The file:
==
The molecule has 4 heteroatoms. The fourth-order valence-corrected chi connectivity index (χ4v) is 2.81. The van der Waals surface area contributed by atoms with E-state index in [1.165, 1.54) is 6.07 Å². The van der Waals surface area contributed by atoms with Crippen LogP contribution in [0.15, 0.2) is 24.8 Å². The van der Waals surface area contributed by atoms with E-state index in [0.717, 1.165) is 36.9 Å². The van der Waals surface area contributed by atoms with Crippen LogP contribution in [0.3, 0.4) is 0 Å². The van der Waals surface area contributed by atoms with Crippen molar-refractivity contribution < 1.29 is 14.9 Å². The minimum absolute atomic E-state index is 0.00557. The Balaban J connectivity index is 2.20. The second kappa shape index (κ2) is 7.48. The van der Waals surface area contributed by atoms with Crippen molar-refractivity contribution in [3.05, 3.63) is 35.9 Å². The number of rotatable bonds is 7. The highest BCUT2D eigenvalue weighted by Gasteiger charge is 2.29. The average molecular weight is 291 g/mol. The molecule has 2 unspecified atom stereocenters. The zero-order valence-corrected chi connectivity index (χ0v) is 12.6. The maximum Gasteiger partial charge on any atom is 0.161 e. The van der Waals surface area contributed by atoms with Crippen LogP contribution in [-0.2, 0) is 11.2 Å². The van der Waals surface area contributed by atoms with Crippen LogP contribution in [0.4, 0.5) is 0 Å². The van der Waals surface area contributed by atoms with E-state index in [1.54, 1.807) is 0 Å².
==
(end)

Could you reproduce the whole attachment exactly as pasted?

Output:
The molecule has 4 heteroatoms. The fourth-order valence-corrected chi connectivity index (χ4v) is 2.81. The van der Waals surface area contributed by atoms with E-state index in [1.165, 1.54) is 6.07 Å². The van der Waals surface area contributed by atoms with Crippen LogP contribution in [0.15, 0.2) is 24.8 Å². The van der Waals surface area contributed by atoms with E-state index in [0.717, 1.165) is 36.9 Å². The van der Waals surface area contributed by atoms with Crippen LogP contribution in [0.3, 0.4) is 0 Å². The van der Waals surface area contributed by atoms with Crippen molar-refractivity contribution < 1.29 is 14.9 Å². The minimum absolute atomic E-state index is 0.00557. The Balaban J connectivity index is 2.20. The second kappa shape index (κ2) is 7.48. The van der Waals surface area contributed by atoms with Crippen molar-refractivity contribution in [3.05, 3.63) is 35.9 Å². The number of rotatable bonds is 7. The highest BCUT2D eigenvalue weighted by Gasteiger charge is 2.29. The average molecular weight is 291 g/mol. The molecule has 2 unspecified atom stereocenters. The zero-order valence-corrected chi connectivity index (χ0v) is 12.6. The maximum Gasteiger partial charge on any atom is 0.161 e. The van der Waals surface area contributed by atoms with Crippen LogP contribution in [-0.2, 0) is 11.2 Å². The van der Waals surface area contributed by atoms with Crippen LogP contribution in [0.4, 0.5) is 0 Å². The van der Waals surface area contributed by atoms with E-state index in [1.54, 1.807) is 0 Å².